1. Johnson, Stephon “‘Time: The Kalief Browder Story’ Shows Failure of Justice System” New York Amsterdam News, March 2, 2017
  2. Schwirtz, Michael, and Michael Winerip “Kalief Browder, Held at Rikers Island for 3 Years Without Trial, Commits Suicide” The New York Times June 08, 2015
  3. Schwirtz, Michael, and Michael Winerip “Kalief Browder, Held at Rikers Island for 3 Years Without Trial, Commits Suicide” The New York Times June 08, 2015
  4. Steinberg, Robin “Robin Steinberg: What If We Ended the Injustice of Bail?” TED (June 18, 2016.) Https:// .
  5. Lally, Sean “Can the U.S.Radically Alter Its Cash Bail System?” (October 23, 2017)
  6. Gunasekera, Yousha “Bail Means Jail: Debtor’s Prison for the Unconvicted.” Progressive 81, no6 (August 2017): 56–59
  7. King, Elizabeth “Inside the Fight to End Cash Bail” Pacific Standard January 08, 2018
  8. “Bail Bond Services for Waco, Texas” Kocian Bail Bonds December 14, 2015
  9. “Bail Reform” Official Website – Assemblyman Rob Bonta Representing the 18th California Assembly District (March 29, 2018) Accessed September 21, 2018
  10. Gonnerman, Jennifer “Before the Law” The New Yorker December 08, 2017

Tags from the story

Bail Reform

Bail system


Cash Bail


Human Rights Violations


Recent Comments

Aneesa Zubair

I could not stop reading this article; it’s very intriguing and brings to light an ignored issue in our justice system. I was shocked to learn that the U.S. is only one of two countries in the world that have a cash bail system. Kalief Browder’s story shows how even innocent people have to go through the awful experience of being in jail, just because they can’t afford to pay. Thanks for this informative and well-written article!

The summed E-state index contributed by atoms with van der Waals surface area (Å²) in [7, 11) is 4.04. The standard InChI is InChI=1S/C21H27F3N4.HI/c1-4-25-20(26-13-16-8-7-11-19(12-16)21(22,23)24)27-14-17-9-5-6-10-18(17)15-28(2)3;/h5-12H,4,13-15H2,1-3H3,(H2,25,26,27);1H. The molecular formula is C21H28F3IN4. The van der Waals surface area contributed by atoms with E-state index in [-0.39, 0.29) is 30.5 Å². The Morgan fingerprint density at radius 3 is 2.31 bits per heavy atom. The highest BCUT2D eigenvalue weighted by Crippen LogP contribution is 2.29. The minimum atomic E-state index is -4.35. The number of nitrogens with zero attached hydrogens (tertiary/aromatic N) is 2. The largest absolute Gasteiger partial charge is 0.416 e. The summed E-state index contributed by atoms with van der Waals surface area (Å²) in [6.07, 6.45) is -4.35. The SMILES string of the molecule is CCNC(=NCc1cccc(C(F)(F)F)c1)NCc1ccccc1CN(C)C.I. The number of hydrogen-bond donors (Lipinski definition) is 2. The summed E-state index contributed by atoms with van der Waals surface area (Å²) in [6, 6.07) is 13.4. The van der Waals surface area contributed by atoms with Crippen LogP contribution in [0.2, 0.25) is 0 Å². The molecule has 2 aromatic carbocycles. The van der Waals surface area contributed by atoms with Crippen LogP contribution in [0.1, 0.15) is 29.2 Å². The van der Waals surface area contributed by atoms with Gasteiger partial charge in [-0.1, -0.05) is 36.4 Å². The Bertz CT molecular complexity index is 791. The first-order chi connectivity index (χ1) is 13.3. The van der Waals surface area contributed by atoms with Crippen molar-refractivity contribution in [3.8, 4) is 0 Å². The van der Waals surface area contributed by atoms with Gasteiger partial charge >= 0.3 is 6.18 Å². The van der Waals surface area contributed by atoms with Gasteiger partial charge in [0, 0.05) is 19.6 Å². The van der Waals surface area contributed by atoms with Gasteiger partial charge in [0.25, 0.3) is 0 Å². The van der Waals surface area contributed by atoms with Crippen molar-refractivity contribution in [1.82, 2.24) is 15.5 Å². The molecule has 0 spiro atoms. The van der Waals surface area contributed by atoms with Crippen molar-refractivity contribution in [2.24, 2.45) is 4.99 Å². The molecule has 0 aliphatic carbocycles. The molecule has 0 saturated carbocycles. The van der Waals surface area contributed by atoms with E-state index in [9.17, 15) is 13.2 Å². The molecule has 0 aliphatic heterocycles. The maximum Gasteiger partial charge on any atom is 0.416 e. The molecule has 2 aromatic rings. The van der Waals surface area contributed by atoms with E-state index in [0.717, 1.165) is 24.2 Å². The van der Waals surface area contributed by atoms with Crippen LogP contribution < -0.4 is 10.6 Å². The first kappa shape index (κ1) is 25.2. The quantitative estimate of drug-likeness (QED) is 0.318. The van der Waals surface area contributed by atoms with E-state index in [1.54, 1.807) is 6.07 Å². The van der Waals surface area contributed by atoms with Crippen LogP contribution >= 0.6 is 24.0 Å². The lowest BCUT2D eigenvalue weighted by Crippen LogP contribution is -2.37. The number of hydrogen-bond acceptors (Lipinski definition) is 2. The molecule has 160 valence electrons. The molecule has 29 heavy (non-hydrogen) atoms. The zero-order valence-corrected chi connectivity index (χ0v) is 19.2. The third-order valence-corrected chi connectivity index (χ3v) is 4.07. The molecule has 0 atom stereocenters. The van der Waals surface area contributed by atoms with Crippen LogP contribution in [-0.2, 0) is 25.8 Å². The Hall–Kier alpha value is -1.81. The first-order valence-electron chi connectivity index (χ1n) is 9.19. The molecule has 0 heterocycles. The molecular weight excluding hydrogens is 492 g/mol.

5:38 pm

Nathan Hartley

Upon reading this article, I realized how our system could be so easily corrupted and abused. I never would have thought to look at the bonds/bail being set to be an inequality, however this article has opened my eyes. Hopefully in the future, this can change, but the way things are right now is unacceptable.



5:38 pm

Lamont Traylor

I do not understand the bail system. When I say that, I mean I don’t understand why people can buy their freedom after committing serious crimes, but if a poor person gets in trouble for something small and the judge decides to set a high bail, then that person can’t afford to get out of jail. It’s just another fault in our justice system.



5:38 pm

Ariana Melendez

Reading this article was very eye-opening since I had never thought much of the bail system being corrupt. It is disappointing and sad to know that this is what keeps so many innocent people, usually impoverished and/or from a minority race, imprisoned. This article does a god job of showcasing the injustice of the for-profit bail system in the United States through Kalief Browder’s story.



5:38 pm